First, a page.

and Spalacopus tabanus
There are two distinct subspecies of Coruros; at Heritage-pets we keep Spalacopus cyanus. They are
a bit smaller than their larger cousin and are only 18-21 cm long from tip of nose to tip of tail, which includes their 5-cm
tail. They are rather stocky little animals that range in colour from black to black with a brownish tinge, and their fur
is thick shiny and very soft. They have charcoal grey/silver coloured feet, with small claws. Their eyes are large and they
have large curved upper incisors and upper molars that protrude and do not meet in the middle. The tail is short, rough and
hairless. When fully mature the males weigh 105-110 grams and the females between 95 - 105 grams.In their natural habitat,
Coruros are found west of the Andes Mountains in the sandy, coastal provinces of Chile. They tend to live in the drier regions
where trees and woody shrubs are almost non existent and the Savannah like terrain supports the grasses, cacti, tuberous plants
and other bulb plants that the Coruros thrive on and the landscape is perfect for digging tunnel.
Coruros are social creatures, living in colonies consisting of up to 15 or more members that often
consist of more females than males and who are usually related to other members of the group. The colony is usually dominated
by one breeding age male that breeds with several of the most dominant females in the group. One of the things we enjoy most
about Coruros is that they have a fairly complex communication system. They communicate amongst one another and to us, using
a multitude of calls and vocalizations. Their voice is sweet and can be compared to that of many songbirds
They are ‘Fossorial’ mammals, meaning they live underground in a complex burrow system,
complete with tunnels, nurseries, food storage rooms, lavatory and rest areas. Their tunnel system is not dug deep. It is
only a few inches below the ground, with rooms only a few inches below the tunnels. They are natural diggers and can use their
feet and teeth to quickly excavate a complex tunnel system. In the wild, they may spend as much as 90 % of their time in burrows
and tunnels only coming out for a brief time, at twilight.
In an attempt to simulate their natural environment we house our Coruros in large 35-50 gallon glass
tanks with tight fitting metal lids. We apply an inch or so of children’s sterilized play sand on the floor, then we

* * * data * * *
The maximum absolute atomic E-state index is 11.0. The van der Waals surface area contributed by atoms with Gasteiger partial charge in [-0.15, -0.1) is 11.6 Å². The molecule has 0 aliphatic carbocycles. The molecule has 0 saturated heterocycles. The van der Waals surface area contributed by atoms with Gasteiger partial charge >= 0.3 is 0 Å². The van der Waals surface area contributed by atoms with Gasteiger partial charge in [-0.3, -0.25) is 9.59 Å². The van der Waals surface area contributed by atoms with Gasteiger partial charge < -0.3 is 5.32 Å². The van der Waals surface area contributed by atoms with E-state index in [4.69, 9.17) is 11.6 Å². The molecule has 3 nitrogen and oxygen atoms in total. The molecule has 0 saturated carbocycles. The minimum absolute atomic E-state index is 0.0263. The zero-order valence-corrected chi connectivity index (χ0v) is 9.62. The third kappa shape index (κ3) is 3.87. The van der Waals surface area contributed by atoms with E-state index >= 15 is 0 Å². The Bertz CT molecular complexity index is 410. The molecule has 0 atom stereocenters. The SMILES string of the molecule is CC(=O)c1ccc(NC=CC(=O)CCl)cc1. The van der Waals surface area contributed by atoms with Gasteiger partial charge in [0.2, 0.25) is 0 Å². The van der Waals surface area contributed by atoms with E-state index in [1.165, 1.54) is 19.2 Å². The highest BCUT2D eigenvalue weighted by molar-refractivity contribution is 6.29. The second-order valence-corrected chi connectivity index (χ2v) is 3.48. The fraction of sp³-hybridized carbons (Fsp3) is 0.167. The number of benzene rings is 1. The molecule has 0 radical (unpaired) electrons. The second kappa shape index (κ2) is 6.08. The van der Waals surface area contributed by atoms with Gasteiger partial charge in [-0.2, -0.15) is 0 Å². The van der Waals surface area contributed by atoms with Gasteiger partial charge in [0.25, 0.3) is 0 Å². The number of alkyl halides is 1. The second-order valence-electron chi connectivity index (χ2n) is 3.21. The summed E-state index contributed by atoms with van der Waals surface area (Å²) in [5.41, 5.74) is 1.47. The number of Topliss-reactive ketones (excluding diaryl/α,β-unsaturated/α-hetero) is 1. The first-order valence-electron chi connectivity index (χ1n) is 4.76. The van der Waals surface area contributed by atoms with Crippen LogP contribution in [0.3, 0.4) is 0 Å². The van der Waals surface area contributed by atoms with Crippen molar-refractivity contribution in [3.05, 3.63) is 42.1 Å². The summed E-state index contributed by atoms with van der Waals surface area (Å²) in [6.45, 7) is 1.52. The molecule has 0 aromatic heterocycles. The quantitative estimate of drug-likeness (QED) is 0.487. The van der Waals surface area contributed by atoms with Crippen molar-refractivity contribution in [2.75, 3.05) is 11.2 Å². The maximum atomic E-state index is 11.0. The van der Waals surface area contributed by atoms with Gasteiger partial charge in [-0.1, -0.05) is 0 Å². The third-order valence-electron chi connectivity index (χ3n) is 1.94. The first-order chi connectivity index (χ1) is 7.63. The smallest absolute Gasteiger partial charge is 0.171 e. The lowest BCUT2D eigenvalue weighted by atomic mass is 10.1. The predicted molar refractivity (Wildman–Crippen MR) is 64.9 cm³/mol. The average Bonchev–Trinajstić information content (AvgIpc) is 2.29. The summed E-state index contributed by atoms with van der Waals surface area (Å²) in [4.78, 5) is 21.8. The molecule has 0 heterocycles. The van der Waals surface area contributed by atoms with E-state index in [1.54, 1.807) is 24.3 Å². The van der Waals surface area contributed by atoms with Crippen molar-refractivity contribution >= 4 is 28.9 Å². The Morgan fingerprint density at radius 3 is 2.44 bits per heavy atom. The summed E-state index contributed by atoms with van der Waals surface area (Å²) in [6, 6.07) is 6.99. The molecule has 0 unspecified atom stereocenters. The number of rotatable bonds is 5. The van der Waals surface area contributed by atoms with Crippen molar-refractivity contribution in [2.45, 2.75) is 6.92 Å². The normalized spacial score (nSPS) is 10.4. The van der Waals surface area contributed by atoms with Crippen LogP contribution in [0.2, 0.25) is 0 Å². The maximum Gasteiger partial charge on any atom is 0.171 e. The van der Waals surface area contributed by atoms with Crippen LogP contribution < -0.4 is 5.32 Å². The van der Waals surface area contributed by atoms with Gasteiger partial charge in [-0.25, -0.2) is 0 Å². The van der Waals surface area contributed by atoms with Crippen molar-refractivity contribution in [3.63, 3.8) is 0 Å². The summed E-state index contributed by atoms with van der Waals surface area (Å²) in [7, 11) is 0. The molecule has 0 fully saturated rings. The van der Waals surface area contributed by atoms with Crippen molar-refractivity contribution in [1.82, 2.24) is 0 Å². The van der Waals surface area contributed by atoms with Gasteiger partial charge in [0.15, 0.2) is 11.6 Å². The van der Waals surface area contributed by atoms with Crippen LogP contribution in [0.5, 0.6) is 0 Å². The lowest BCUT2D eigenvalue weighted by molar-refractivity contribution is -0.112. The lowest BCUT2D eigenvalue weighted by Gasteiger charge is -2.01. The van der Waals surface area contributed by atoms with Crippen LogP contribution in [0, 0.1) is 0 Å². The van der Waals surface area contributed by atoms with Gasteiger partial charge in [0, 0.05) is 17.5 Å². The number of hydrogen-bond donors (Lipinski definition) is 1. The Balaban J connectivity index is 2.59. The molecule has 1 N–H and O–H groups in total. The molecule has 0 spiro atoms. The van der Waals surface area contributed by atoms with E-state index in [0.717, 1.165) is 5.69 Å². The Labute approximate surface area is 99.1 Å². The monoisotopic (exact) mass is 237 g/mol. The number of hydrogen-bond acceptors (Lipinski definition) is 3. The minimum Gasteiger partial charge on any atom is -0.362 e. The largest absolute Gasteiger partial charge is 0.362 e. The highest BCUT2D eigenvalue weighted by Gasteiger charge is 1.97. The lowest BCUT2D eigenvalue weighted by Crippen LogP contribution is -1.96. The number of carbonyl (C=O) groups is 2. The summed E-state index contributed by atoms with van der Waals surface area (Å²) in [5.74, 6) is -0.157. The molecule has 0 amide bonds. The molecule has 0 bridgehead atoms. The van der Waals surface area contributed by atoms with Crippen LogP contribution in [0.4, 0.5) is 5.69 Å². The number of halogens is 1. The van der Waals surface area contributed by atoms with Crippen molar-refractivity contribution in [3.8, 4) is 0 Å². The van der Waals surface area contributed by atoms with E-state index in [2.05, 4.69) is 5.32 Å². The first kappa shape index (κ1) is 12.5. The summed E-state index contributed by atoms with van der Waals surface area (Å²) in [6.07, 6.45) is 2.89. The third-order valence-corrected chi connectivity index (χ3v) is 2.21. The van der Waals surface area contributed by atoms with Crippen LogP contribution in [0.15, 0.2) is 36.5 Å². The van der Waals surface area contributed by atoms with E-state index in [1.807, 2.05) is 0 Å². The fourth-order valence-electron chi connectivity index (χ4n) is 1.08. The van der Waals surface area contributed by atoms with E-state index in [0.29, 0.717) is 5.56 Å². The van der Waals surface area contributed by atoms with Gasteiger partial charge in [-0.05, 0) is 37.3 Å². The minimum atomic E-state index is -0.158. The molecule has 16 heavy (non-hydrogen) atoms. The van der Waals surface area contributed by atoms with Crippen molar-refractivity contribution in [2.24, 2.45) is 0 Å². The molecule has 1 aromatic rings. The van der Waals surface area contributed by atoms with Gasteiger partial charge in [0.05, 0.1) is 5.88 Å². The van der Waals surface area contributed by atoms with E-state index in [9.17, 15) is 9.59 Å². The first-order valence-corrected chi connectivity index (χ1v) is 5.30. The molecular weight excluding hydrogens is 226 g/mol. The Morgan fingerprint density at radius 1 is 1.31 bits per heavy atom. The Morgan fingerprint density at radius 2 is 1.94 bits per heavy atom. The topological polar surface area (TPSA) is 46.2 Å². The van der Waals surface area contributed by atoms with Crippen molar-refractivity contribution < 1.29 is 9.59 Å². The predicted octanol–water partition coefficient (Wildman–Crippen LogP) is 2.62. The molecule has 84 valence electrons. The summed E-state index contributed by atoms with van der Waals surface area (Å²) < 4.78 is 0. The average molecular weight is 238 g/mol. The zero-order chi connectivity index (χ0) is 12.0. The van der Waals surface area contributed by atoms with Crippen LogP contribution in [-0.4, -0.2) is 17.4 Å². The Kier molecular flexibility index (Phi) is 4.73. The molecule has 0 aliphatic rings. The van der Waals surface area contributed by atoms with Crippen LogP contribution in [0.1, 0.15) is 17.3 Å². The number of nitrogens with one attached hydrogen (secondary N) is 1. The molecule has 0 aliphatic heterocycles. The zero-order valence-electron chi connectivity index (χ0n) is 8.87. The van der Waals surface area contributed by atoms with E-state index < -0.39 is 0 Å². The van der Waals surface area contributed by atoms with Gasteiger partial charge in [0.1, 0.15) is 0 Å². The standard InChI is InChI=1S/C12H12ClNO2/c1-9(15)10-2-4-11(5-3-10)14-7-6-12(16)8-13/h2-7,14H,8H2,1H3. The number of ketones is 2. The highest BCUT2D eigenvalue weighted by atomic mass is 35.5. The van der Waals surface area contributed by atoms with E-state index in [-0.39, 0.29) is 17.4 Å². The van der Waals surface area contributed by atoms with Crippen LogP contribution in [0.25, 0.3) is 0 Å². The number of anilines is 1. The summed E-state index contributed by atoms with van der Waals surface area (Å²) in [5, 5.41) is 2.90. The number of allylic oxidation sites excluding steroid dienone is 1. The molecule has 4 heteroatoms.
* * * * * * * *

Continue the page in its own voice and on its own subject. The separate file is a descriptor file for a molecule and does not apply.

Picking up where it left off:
pile lots of good quality timothy hay and cardboard tubes for them to tunnel through. Metal coffee cans m make great hiding
spots (being that they are constant chewers nothing else seems to last long). We give them fresh willow and fruit tree branches
to chew on and we do offer them exercise wheels which the do seem to enjoy. Because of their nesting and housekeeping instincts
it does not take long for the wheels and other tank furnishings to become buried as they are constantly re-arranging their
Their natural diet consists mostly of tubers, bulbs, plant roots, grasses and a few weedy plants; however
in captivity they will consume a fair bit of grains. We don’t feed much fruit we do offer a constant supply of grain,
rodent blocks and a few dog kibbles. Daily, they receive leafy green, lots of root vegetables, grasses and a few varieties
of succulent plants that we grow in our own garden. Coruros are food hoarders! It is important to check their stock piles
on a regular basis to remove any excess food items that could spoil.
Water is a must and needs to be available at all times, We offer water in open shallow dishes and also
in water bottles. Both are used but it does not take them long to fill their water bowls and by providing water bottles we
feel more secure in knowing that they won’t run out of water as often.
Breeding Coruros in captivity can be a challenge. They are slow to reach sexual maturity and don’t
start breeding until they are 8 months of age. They have a long gestation period averaging around 77 days and they give birth
to small litters. Litter size cab vary between 1-5 young but 2 sometimes 3, is more the norm. The young are born fully formed
and their eyes start to open when they are only 3-4 days old. Pups are weaned when they are around 45-50 grams which under
ideal conditions is when they around 42 days old.
Coruros are extremely rare in North America. They are relatively expensive and hard to find. We
do not offer them as pets. From time to time we may have breeding pairs that are available to specialized and dedicated